Traveling by airplane is fast, but traveling by supersonic jet is faster. The trouble is that pesky sonic boom caused by breaking the sound barrier, rattling windows and -- if you're a military pilot -- alerting potential enemies of your presence during low flights.

But a joint program between NASA, the military and the aerospace industry is working to take the 'boom' out of sonic booms by changing the shape of supersonic aircraft. The program may lead not only to better military jets, but also to another age of commercial air travel at faster than the speed of sound.

"For the commercial industry, this is really huge," said Ed Haering, principle investigator of NASA's sonic boom research at Dryden Flight Research Center (DFRC) at Edwards Air Force Base, California. "Right now you cannot fly commercial supersonic aircraft over land."

That's largely due to regulations set by the Federal Aviation Administration to curtail the effects of supersonic flight on humans and the environment.

"What we want is a supersonic cruise technology demonstrator that could become a business jet or a global strike system," said Charles Boccadero, manager of Long Range Strike Systems at Northrop Grumman Corp., which also worked on the sonic boom suppression project. "It's an area that offers three times the speed that you're traveling today at efficiency levels that are unprecedented."

While supersonic aircraft have been military workhorses since Chuck Yeager's historic faster-than-sound flight in 1947, there were only passenger supersonic airplanes. The Tu-144, built in the former Soviet Union by aircraft manufacturer Tupolev, made its last commercial passenger flight in June 1978.The Concorde, a joint British-French endeavor, shut down in 2003 due to rising maintenance costs and a slide in passenger revenue.

Shaping a sonic boom

Researchers drastically reduced the sonic booms produced a U.S. Navy jet by giving it a nose job.

Under the Shaped Sonic Boom Demonstration program sponsored by Defense Advanced Research Projects Agency (DARPA), NASA and Northrop Grumman, researchers tacked on custom nose-glove on the front of Navy F-5E jet as well as an aluminum substructure.

The thunderous booms heard by humans when a vehicle flies overhead at speeds faster than the speed of sound -- about 758 miles (1,220 kilometers) an hour at sea level. The culprit is a change in air pressure -- about the same experienced by humans climbing a few floors of stairs, but much faster -- which makes the sounds audible.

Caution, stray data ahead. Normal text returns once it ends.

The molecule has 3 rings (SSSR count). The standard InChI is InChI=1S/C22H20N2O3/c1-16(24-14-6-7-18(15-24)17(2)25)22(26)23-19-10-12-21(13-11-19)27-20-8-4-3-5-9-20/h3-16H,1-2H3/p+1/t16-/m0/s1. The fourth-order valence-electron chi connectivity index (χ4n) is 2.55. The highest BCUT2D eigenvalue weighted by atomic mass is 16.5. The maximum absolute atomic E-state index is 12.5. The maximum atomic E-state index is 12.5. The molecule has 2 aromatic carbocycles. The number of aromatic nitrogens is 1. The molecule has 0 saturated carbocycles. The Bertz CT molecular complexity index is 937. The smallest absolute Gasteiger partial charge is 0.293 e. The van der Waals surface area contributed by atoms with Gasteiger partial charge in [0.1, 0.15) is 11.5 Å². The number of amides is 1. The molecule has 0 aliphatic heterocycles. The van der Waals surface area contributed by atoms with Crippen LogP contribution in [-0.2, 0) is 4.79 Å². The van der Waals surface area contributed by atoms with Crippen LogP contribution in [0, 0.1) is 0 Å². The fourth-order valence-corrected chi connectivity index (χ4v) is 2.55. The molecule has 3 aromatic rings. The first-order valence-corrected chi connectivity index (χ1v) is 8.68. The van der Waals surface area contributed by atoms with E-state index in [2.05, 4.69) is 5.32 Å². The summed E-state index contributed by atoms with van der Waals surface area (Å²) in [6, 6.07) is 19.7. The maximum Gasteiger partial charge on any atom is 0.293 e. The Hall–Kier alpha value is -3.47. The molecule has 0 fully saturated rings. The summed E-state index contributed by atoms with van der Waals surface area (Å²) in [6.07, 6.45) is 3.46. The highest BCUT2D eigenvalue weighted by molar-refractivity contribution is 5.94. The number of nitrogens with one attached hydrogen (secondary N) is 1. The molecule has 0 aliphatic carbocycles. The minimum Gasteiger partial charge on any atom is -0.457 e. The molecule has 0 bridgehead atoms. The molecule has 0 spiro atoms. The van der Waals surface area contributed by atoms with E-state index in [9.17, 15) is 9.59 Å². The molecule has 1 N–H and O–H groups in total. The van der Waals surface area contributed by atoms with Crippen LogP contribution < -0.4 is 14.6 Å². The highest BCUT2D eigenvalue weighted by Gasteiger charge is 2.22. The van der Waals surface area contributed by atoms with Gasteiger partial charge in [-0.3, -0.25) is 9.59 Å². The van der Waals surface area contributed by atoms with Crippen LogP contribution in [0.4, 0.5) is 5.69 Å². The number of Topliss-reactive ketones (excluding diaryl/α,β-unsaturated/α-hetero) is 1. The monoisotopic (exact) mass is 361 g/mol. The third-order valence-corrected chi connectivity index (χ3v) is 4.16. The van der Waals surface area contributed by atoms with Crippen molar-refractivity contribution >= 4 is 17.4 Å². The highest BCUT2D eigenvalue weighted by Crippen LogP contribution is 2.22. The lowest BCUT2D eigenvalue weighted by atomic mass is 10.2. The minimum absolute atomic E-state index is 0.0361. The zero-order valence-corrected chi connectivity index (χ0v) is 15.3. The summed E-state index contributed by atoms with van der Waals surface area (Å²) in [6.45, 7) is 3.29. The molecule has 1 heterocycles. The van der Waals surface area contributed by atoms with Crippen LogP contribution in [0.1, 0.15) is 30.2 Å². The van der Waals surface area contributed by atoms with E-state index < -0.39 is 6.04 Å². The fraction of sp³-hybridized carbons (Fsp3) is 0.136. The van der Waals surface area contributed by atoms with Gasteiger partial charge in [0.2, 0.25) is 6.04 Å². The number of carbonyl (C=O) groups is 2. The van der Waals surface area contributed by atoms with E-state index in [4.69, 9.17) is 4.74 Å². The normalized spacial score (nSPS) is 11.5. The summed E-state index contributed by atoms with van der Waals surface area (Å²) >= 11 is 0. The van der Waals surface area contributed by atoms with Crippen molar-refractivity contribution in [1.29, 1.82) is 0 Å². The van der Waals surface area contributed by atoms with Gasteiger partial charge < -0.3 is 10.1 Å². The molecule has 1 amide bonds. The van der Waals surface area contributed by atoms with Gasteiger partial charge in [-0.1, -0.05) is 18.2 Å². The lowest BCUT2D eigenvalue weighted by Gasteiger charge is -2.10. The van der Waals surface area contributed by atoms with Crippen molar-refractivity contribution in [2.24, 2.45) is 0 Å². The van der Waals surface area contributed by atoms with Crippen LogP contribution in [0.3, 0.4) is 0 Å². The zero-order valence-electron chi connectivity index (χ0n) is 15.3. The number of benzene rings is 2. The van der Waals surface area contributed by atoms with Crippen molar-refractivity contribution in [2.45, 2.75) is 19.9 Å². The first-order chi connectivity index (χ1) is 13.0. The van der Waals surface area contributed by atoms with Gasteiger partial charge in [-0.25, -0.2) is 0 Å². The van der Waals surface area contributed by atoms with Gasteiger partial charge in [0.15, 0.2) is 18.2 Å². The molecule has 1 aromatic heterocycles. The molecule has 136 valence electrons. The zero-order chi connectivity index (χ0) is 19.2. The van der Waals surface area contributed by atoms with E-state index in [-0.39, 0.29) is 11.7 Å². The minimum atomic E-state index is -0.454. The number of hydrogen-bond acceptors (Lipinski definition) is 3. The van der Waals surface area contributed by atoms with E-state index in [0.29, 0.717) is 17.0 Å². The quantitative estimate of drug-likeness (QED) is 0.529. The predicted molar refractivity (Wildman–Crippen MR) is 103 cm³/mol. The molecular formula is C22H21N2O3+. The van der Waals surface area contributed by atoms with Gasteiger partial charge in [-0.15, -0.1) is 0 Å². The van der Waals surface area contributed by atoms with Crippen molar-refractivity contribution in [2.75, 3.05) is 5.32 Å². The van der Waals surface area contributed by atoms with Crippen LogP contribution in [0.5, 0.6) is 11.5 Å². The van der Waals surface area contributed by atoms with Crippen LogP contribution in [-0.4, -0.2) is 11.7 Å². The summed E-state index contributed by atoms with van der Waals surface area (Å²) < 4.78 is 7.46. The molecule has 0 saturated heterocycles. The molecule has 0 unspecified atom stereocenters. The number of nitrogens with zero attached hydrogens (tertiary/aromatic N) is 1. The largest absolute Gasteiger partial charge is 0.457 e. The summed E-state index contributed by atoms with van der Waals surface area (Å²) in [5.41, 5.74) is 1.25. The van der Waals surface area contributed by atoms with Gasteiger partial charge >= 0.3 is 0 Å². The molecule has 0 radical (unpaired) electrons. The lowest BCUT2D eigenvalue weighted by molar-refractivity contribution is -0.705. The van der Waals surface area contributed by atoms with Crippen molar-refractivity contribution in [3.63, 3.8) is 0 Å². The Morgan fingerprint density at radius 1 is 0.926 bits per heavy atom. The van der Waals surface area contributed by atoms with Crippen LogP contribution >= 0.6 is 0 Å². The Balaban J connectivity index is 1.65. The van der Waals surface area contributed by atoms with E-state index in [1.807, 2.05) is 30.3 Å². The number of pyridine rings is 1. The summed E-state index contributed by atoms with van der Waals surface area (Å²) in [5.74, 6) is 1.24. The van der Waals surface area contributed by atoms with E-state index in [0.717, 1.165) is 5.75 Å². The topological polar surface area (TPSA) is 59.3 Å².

The added volume on the modified F-5E, however, allowed researchers to better distribute the air pressure build-up in front of a supersonic plane, which shapes how the pressure is later released in a sonic boom shockwave as the aircraft breaks the sound barrier. Modifying that pressure release meant softer sonic booms.

"Frankly, I think this is going to usher in a new era of aviation," Boccadero told SPACE.com.

Haering said the modifications eliminated about a third of the pressure typically released by unmodified supersonic aircraft, a noticeable difference when the F-5E boom was followed 45 seconds later by one from an unmodified aircraft.

Dryden researchers made 1,300 high-quality recordings of sonic booms during a series of January flights and used other NASA aircraft to take observations within a boom's shockwave. The end result was the largest set of sonic boom data collected in 20 years, including information on different Mach speeds and in different weather.

"We're really just drowning in data," Haering said.

A new plane

The Dryden-shaped sonic boom flights were confined to an existing airplane that had already undergone modifications to reduce boom noise. But in order to tailor an aircraft to run as supersonic silent as possible, project researchers will ultimately have to build a prototype from the ground up.

But first, researchers need a new plane.

The F-5E test plane used by NASA and Northrop Grumman was returned to the U.S. Navy and won't fly again for research. Dryden does have a stable of aircraft that could be used for the project.

"We're going to take more incremental steps," Haering said. "Typically, new prototype planes are hundreds of millions of dollarswe're going to have to make a case for that demonstrator."

Instead of spending hundreds of millions of dollars on a completely new vehicle right away, the NASA program will look at other ways to shape a sonic boom. Modifications to a supersonic aircraft's engine inlets and lift surfaces, for example, could also help shape the sonic boom it creates.

"I think the next step is to [eventually] build an entire vehicle made for low sonic booms to show how quiet it can be," Haering said. "And then you can solicit the FAA for rule changes."